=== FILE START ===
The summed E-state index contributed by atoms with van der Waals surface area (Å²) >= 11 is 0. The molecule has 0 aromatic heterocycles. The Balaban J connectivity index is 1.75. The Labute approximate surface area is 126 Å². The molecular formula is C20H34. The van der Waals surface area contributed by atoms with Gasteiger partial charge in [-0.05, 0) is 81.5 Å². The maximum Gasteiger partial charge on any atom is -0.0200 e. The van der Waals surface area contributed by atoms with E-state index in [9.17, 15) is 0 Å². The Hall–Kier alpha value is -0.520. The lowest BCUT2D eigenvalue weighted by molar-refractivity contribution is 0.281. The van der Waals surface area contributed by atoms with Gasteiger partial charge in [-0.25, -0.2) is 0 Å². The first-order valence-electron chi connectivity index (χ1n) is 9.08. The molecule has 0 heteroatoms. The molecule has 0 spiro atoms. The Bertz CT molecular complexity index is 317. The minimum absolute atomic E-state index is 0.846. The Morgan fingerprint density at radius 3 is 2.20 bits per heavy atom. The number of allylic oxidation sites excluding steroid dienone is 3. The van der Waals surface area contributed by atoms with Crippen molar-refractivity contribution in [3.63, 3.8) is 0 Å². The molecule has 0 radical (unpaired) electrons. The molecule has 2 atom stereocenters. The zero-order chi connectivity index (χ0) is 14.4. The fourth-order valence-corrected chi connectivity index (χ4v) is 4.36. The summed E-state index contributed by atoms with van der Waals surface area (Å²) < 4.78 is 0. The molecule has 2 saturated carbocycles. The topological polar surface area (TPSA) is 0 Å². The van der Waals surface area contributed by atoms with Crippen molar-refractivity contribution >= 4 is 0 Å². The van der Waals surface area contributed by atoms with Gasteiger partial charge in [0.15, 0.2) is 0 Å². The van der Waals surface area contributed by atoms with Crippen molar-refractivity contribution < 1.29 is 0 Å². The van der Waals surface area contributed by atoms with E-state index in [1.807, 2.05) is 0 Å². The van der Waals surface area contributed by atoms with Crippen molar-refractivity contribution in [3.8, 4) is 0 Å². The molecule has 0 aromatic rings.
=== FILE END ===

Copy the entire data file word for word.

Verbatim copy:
The summed E-state index contributed by atoms with van der Waals surface area (Å²) >= 11 is 0. The molecule has 0 aromatic heterocycles. The Balaban J connectivity index is 1.75. The Labute approximate surface area is 126 Å². The molecular formula is C20H34. The van der Waals surface area contributed by atoms with Gasteiger partial charge in [-0.05, 0) is 81.5 Å². The maximum Gasteiger partial charge on any atom is -0.0200 e. The van der Waals surface area contributed by atoms with E-state index in [9.17, 15) is 0 Å². The Hall–Kier alpha value is -0.520. The lowest BCUT2D eigenvalue weighted by molar-refractivity contribution is 0.281. The van der Waals surface area contributed by atoms with Gasteiger partial charge in [-0.25, -0.2) is 0 Å². The first-order valence-electron chi connectivity index (χ1n) is 9.08. The molecule has 0 heteroatoms. The molecule has 0 spiro atoms. The Bertz CT molecular complexity index is 317. The minimum absolute atomic E-state index is 0.846. The Morgan fingerprint density at radius 3 is 2.20 bits per heavy atom. The number of allylic oxidation sites excluding steroid dienone is 3. The van der Waals surface area contributed by atoms with Crippen molar-refractivity contribution in [3.63, 3.8) is 0 Å². The molecule has 0 radical (unpaired) electrons. The molecule has 2 atom stereocenters. The zero-order chi connectivity index (χ0) is 14.4. The fourth-order valence-corrected chi connectivity index (χ4v) is 4.36. The summed E-state index contributed by atoms with van der Waals surface area (Å²) < 4.78 is 0. The molecule has 2 saturated carbocycles. The topological polar surface area (TPSA) is 0 Å². The van der Waals surface area contributed by atoms with Crippen molar-refractivity contribution >= 4 is 0 Å². The van der Waals surface area contributed by atoms with Gasteiger partial charge in [0.15, 0.2) is 0 Å². The van der Waals surface area contributed by atoms with Crippen molar-refractivity contribution < 1.29 is 0 Å². The van der Waals surface area contributed by atoms with E-state index in [1.807, 2.05) is 0 Å². The van der Waals surface area contributed by atoms with Crippen molar-refractivity contribution in [3.8, 4) is 0 Å². The molecule has 0 aromatic rings.